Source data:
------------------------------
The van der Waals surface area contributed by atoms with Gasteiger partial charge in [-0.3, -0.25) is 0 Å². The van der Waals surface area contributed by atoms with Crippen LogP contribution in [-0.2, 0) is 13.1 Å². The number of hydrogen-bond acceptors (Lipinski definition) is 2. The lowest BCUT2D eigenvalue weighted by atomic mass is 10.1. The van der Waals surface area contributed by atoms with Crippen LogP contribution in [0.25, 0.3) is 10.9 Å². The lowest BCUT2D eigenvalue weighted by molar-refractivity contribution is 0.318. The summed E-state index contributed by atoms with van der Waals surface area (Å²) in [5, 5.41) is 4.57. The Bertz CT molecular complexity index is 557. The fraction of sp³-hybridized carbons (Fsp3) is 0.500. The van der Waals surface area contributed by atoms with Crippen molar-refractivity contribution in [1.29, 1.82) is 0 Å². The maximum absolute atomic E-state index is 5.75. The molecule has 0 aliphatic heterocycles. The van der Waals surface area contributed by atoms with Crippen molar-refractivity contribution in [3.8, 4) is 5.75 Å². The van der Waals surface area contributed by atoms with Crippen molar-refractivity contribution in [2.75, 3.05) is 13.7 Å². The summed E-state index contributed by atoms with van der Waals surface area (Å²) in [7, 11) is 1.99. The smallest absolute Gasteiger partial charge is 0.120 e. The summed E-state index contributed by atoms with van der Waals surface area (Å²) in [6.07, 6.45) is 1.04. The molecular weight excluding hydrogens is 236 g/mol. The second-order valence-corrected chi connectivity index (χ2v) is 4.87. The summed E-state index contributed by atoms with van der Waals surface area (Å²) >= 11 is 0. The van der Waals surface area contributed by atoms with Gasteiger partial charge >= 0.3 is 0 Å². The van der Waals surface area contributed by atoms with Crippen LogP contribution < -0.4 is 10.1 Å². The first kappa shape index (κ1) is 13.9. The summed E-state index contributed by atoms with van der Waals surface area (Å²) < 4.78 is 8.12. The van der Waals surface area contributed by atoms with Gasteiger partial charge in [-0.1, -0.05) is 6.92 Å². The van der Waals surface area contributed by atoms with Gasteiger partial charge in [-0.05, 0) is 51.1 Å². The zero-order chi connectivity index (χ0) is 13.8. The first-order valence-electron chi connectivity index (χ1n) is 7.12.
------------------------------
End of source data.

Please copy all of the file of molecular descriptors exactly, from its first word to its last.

The van der Waals surface area contributed by atoms with Gasteiger partial charge in [-0.3, -0.25) is 0 Å². The van der Waals surface area contributed by atoms with Crippen LogP contribution in [-0.2, 0) is 13.1 Å². The number of hydrogen-bond acceptors (Lipinski definition) is 2. The lowest BCUT2D eigenvalue weighted by atomic mass is 10.1. The van der Waals surface area contributed by atoms with Crippen LogP contribution in [0.25, 0.3) is 10.9 Å². The lowest BCUT2D eigenvalue weighted by molar-refractivity contribution is 0.318. The summed E-state index contributed by atoms with van der Waals surface area (Å²) in [5, 5.41) is 4.57. The Bertz CT molecular complexity index is 557. The fraction of sp³-hybridized carbons (Fsp3) is 0.500. The van der Waals surface area contributed by atoms with Crippen molar-refractivity contribution in [1.29, 1.82) is 0 Å². The maximum absolute atomic E-state index is 5.75. The molecule has 0 aliphatic heterocycles. The van der Waals surface area contributed by atoms with Crippen molar-refractivity contribution in [3.8, 4) is 5.75 Å². The van der Waals surface area contributed by atoms with Crippen molar-refractivity contribution in [2.75, 3.05) is 13.7 Å². The summed E-state index contributed by atoms with van der Waals surface area (Å²) in [7, 11) is 1.99. The smallest absolute Gasteiger partial charge is 0.120 e. The summed E-state index contributed by atoms with van der Waals surface area (Å²) in [6.07, 6.45) is 1.04. The molecular weight excluding hydrogens is 236 g/mol. The second-order valence-corrected chi connectivity index (χ2v) is 4.87. The summed E-state index contributed by atoms with van der Waals surface area (Å²) >= 11 is 0. The van der Waals surface area contributed by atoms with Gasteiger partial charge >= 0.3 is 0 Å². The van der Waals surface area contributed by atoms with Crippen LogP contribution < -0.4 is 10.1 Å². The first kappa shape index (κ1) is 13.9. The summed E-state index contributed by atoms with van der Waals surface area (Å²) < 4.78 is 8.12. The van der Waals surface area contributed by atoms with Gasteiger partial charge in [-0.1, -0.05) is 6.92 Å². The van der Waals surface area contributed by atoms with Gasteiger partial charge in [-0.05, 0) is 51.1 Å². The zero-order chi connectivity index (χ0) is 13.8. The first-order valence-electron chi connectivity index (χ1n) is 7.12.